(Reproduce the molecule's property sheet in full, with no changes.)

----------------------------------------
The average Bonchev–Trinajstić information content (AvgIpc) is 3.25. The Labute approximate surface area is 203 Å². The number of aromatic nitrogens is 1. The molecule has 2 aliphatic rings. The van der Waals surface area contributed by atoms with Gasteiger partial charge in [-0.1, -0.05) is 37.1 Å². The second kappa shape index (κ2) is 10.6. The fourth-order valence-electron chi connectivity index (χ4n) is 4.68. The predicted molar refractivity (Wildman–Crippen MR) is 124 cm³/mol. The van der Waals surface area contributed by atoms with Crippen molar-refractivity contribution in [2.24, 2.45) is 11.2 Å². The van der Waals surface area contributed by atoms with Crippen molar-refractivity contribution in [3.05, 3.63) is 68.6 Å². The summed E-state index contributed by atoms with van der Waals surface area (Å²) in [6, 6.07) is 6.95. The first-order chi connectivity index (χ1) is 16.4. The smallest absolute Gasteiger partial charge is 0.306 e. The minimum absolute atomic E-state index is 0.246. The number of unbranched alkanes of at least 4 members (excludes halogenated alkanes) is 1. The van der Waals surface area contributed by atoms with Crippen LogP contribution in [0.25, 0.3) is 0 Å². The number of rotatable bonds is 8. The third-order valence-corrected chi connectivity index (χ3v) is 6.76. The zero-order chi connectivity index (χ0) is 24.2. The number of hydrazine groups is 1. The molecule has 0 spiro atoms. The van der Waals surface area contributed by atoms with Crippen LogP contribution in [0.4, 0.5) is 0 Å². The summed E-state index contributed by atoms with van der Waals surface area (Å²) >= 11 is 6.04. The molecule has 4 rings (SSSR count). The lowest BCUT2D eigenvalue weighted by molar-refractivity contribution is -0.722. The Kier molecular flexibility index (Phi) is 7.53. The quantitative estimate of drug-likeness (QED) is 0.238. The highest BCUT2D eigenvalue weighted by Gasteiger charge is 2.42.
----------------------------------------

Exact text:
The average Bonchev–Trinajstić information content (AvgIpc) is 3.25. The Labute approximate surface area is 203 Å². The number of aromatic nitrogens is 1. The molecule has 2 aliphatic rings. The van der Waals surface area contributed by atoms with Gasteiger partial charge in [-0.1, -0.05) is 37.1 Å². The second kappa shape index (κ2) is 10.6. The fourth-order valence-electron chi connectivity index (χ4n) is 4.68. The predicted molar refractivity (Wildman–Crippen MR) is 124 cm³/mol. The van der Waals surface area contributed by atoms with Crippen molar-refractivity contribution in [2.24, 2.45) is 11.2 Å². The van der Waals surface area contributed by atoms with Crippen molar-refractivity contribution in [3.05, 3.63) is 68.6 Å². The summed E-state index contributed by atoms with van der Waals surface area (Å²) in [6, 6.07) is 6.95. The first-order chi connectivity index (χ1) is 16.4. The smallest absolute Gasteiger partial charge is 0.306 e. The minimum absolute atomic E-state index is 0.246. The number of unbranched alkanes of at least 4 members (excludes halogenated alkanes) is 1. The van der Waals surface area contributed by atoms with Crippen LogP contribution in [0.25, 0.3) is 0 Å². The number of rotatable bonds is 8. The third-order valence-corrected chi connectivity index (χ3v) is 6.76. The zero-order chi connectivity index (χ0) is 24.2. The number of hydrazine groups is 1. The molecule has 0 spiro atoms. The van der Waals surface area contributed by atoms with Crippen LogP contribution in [0.4, 0.5) is 0 Å². The summed E-state index contributed by atoms with van der Waals surface area (Å²) >= 11 is 6.04. The molecule has 4 rings (SSSR count). The lowest BCUT2D eigenvalue weighted by molar-refractivity contribution is -0.722. The Kier molecular flexibility index (Phi) is 7.53. The quantitative estimate of drug-likeness (QED) is 0.238. The highest BCUT2D eigenvalue weighted by Gasteiger charge is 2.42.